International peacekeeping missions and civilian protection mandates: Oxfam’s experiences
by Nicki Bennett, OCHA March 2010

Since 1999, UN peacekeeping missions have been explicitly mandated to protect civilians under threat. On the ground, however, there remains a significant degree of confusion amongst soldiers and civilians working within peacekeeping missions about what exactly this civilian protection mandate entails. This article provides a brief summary of Oxfam’s experiences of engaging with peacekeeping missions around their protection responsibilities in Sudan, the Democratic Republic of Congo (DRC), Chad and Somalia. It argues that UN bodies and Member States must provide peacekeeping missions with better leadership and guidance to implement their protection mandate.

Civilian protection within UN peacekeeping

Recent years have witnessed an almost unprecedented surge in the deployment of UN peacekeeping missions. There are currently more than 120,000 staff working for the UN Department for Peacekeeping Operations (DPKO), deployed in 18 UN-led peacekeeping missions around the world, at an annual cost of more than $8 billion. Increasingly, these missions have begun to shift away from the traditional structure of peacekeeping (the monitoring of a negotiated agreement between two warring parties) and towards more complex ‘multi-dimensional’ missions, whose broad list of tasks might include anything from holding elections or building the capacity of state institutions to protecting civilians or outright war-fighting.

In September 1999 – in the wake of deliberations about the world’s failure to prevent horrific violence in Somalia, Rwanda and Bosnia – the UN Security Council took its first step towards explicitly recognising the importance of protecting conflict-affected civilians through UN peacekeepers with the passing of Resolution 1265. The following month saw the deployment (in Sierra Leone) of the first UN peacekeeping mission with a clear protection mandate. Ten years later, very few new missions are deployed to volatile environments without an explicit mandate for protecting conflict-affected civilians. The Secretary-General has recently issued his seventh report on the protection of civilians, and the Security Council has issued more than a dozen resolutions and presidential statements on the issue.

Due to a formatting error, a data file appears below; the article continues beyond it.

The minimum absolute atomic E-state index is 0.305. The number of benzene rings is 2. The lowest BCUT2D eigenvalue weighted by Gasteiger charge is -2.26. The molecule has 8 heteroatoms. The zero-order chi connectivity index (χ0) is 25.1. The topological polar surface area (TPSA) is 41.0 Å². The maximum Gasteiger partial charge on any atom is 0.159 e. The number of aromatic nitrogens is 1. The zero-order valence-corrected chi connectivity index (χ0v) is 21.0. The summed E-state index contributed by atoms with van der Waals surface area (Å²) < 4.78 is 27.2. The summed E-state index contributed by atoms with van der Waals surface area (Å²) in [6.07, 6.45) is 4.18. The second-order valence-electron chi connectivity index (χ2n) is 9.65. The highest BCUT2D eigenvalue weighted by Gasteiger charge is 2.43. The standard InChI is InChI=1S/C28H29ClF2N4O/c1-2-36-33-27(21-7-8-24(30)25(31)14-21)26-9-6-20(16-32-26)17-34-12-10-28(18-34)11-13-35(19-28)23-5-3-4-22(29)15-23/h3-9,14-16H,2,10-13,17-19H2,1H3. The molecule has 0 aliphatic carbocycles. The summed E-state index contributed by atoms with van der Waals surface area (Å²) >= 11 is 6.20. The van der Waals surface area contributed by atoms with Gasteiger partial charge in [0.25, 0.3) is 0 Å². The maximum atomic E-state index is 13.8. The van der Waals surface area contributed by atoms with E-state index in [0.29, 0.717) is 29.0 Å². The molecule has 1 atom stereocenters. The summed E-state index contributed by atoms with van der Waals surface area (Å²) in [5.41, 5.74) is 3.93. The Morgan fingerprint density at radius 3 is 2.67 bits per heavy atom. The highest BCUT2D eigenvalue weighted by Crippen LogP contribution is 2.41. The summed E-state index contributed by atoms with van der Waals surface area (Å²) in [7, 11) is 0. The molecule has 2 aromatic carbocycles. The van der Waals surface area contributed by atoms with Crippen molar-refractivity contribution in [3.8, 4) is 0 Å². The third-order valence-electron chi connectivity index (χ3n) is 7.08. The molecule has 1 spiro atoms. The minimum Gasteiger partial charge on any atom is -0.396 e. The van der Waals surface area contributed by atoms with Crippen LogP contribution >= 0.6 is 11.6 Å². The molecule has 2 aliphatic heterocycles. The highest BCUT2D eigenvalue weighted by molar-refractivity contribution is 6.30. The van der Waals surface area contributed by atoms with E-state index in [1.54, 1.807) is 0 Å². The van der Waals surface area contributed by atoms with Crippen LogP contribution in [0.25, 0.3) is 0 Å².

Whilst there is no doubt that the international community’s concern for protecting civilians has become increasingly entrenched in high-level rhetoric and political language, soldiers and civilians deployed in peacekeeping missions are confused about what exactly their mandate for protection civilians involves. At the doctrinal level, the DPKO has increased overall levels of guidance, and acknowledges that the protection of civilians should form part of a mission’s ‘core business’. However, it still provides no instructions on how a civilian protection mandate translates into concrete tasks and activities.

In the absence of official guidance, some DPKO missions have taken the initiative to better define and implement their protection mandates. While some of these efforts (for example, the MONUC Force Commander’s Directive on the protection of civilians, the MONUC protection handbook and UNMIS’ strategy on the protection of civilians in Sudan) have demonstrated a degree of commitment and innovation in tackling a difficult problem, they have not benefited from the kind of leadership and institutional support that the issue requires. Faced with a need to retain host government consent, a risk-averse UN Secretariat and a widespread desire amongst some UN Member States (including many troop- and police-contributing countries) to cling to the ‘minimum use of force’ principle (one of the bedrock tenets of peacekeeping, alongside impartiality and consent), missions have unsurprisingly found it difficult to define civilian protection, agree on the precise meaning of mandate caveats[1] and translate these concepts into comprehensive strategies and concrete action.

Oxfam’s field experiences

Since 2004, Oxfam has carried out analysis on civilian protection and peacekeeping missions in at least five contexts: Darfur (AMIS and UNAMID), DRC (MONUC and EUFOR-DRC), South Sudan (UNMIS), Chad (EUFOR-Tchad/RCA and MINURCAT) and Somalia (AMISOM and potential UN mission). Though not discussed here, Oxfam has also looked at multi-dimensional intervention missions (such as ISAF in Afghanistan). This work has produced consistent recommendations and advocacy points across the five contexts, focused primarily on strengthening missions’ capacities and willingness to provide physical protection to civilians under threat. The nine most commonly identified themes that Oxfam staff in the five contexts have prioritised for engagement with peacekeeping missions are as follows:

  • Mission leadership and overall mission protection strategies.
  • Resources (military, police and other civilian) within the mission related to protection.
  • Humanitarian space within the context of Integrated Missions.
  • Civil–military relations.
  • The protection impact of specific military strategies and tactics.
  • Speed of mission deployment and impact on protection (or the perception thereof).
  • Conduct and discipline within missions.
  • Broader political context and long-term political solutions.
  • National governments’ roles and responsibilities.

Drawing on these experiences, Oxfam has engaged in local, national, regional and global debates around the impact peacekeeping missions could have on civilian protection. This has included the publication of policy papers and press releases around specific processes (such as UN Security Council debates, mandate renewals and assessment/monitoring missions) or developing trends (such as fresh escalations of violence, the emergence of new threats or changes in the external environment).